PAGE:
President Joe Biden expressed support on Friday for replacing decades-old authorizations for the use of military force in the Middle East, just over a week after relying on them to carry out a retaliatory airstrike against an Iranian-backed militia in eastern Syria.
The Biden administration declared its stance after a bipartisan bill was introduced earlier this week that would revoke the 1991 and 2002 authorizations for the Iraq wars, which have been used by presidents of both parties to justify strikes in the region.
Biden is committed to working with Congress to “ensure that the authorizations for the use of military force currently on the books are replaced with a limited and clear structure that will ensure we can protect Americans from terrorist threats while stopping the endless wars,” according to White House press secretary Jen Psaki.
Last week, Biden sparked bipartisan outrage when he ordered strikes against Kataib Hezbollah facilities. The strikes were in retaliation for a rocket attack in northern Iraq in February that targeted US troops and civilians without first obtaining congressional approval. In the past, the US has blamed the militia for a number of attacks in Iraq that targeted US personnel and interests.
Senator Tim Kaine, one of the bill’s main sponsors, said that relying on decades-old authorizations for military action “serves no operational reason, keeps us on a permanent war footing, and undermines Iraq’s sovereignty.”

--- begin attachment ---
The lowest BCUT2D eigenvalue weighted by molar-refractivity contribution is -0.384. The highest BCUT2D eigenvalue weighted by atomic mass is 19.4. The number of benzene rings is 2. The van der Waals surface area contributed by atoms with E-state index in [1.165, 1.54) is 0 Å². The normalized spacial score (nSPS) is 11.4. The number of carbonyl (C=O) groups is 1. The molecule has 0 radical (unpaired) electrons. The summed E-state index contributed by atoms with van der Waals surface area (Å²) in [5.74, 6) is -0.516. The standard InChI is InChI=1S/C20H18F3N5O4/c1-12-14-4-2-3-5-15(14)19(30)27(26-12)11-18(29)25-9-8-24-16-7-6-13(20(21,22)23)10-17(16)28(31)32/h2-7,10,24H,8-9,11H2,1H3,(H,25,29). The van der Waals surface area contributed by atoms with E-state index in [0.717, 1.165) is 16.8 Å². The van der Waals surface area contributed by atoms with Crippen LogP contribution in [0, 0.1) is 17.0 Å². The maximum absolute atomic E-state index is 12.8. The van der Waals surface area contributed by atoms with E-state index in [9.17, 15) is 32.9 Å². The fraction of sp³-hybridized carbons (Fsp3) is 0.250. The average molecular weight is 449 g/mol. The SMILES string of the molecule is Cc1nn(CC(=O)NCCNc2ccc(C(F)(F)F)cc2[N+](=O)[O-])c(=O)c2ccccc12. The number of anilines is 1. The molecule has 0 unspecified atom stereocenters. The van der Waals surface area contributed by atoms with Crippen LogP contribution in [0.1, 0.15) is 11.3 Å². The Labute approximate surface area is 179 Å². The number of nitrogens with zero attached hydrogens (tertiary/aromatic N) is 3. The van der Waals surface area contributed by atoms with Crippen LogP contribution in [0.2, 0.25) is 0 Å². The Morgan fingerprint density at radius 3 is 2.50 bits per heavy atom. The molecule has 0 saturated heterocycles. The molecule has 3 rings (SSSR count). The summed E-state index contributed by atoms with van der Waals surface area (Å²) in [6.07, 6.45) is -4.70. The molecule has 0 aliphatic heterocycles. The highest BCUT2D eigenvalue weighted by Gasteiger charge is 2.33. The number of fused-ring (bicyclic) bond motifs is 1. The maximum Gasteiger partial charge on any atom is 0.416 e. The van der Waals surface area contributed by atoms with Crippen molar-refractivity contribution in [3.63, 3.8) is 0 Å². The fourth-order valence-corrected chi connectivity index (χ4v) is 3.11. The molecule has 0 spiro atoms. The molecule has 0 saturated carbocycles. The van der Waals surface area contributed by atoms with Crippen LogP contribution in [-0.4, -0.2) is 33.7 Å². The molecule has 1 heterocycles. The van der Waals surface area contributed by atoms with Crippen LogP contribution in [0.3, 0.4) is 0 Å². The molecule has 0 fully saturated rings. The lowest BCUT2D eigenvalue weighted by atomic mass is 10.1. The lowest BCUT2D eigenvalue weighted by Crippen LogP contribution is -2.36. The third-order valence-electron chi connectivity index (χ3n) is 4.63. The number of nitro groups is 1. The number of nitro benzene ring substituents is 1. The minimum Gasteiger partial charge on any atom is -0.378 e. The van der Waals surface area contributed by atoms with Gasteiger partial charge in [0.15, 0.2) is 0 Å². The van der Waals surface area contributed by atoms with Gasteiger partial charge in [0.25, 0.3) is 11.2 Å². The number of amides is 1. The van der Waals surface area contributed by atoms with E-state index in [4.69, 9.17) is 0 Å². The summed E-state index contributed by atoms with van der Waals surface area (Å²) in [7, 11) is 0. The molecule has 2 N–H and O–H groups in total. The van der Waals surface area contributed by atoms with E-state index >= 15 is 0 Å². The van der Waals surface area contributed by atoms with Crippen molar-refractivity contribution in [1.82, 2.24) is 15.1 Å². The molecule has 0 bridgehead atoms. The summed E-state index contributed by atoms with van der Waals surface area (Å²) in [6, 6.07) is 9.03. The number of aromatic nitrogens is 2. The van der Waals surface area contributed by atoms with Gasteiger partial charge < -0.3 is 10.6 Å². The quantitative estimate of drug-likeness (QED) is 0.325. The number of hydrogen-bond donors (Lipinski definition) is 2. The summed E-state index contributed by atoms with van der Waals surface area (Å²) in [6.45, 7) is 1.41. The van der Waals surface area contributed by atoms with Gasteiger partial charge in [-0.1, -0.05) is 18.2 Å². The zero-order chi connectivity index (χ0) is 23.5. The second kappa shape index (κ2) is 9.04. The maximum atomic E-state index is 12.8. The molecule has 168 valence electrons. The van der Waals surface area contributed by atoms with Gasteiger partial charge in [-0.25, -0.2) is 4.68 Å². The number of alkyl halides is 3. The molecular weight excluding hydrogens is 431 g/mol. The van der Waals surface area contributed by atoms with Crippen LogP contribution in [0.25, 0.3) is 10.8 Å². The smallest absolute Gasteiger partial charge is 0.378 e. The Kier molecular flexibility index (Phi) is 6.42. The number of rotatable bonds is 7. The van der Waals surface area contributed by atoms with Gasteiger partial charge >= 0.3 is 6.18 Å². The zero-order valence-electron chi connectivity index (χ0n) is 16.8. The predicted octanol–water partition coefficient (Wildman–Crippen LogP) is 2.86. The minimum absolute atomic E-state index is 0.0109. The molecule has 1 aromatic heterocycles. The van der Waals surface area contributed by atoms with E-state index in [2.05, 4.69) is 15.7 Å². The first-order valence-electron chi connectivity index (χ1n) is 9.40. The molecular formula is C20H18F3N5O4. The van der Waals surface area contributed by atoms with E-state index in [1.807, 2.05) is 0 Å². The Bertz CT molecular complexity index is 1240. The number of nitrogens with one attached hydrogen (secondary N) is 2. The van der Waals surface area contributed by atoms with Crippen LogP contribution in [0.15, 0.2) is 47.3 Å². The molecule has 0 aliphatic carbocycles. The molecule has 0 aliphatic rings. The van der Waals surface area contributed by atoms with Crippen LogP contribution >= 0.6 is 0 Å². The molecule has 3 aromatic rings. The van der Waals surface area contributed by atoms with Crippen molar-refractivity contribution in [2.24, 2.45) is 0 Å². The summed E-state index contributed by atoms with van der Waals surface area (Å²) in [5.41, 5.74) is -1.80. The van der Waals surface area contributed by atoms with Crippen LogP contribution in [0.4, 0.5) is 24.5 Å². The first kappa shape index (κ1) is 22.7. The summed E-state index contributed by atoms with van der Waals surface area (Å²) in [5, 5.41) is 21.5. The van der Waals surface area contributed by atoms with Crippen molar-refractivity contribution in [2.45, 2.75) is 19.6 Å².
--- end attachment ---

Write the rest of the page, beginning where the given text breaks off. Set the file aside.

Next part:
“Last week’s airstrikes in Syria demonstrate that the Executive Branch, regardless of faction, will continue to extend its war powers,” Virginia Democrat Tim Kaine said.
Officials from the Obama administration justified the airstrikes, claiming that they targeted installations that housed vital “capabilities” used by Iranian-backed militias to battle American and allied forces in Iraq.
However, some prominent members of Congress, including those from Biden’s own party, have condemned the attacks, which are the first military action he has approved. Without special circumstances, Kaine and others contend that aggressive military action without congressional approval is unconstitutional.
The White House expressed support for replacing the authorizations while also warning that the US may consider military action in response to a rocket attack on an air base in western Iraq that housed American and coalition troops earlier this week. At least ten rockets crashed into the base early Wednesday, killing a US contractor.
“If we determine that additional response is necessary, we will act in the manner and time that we determine,” Psaki said.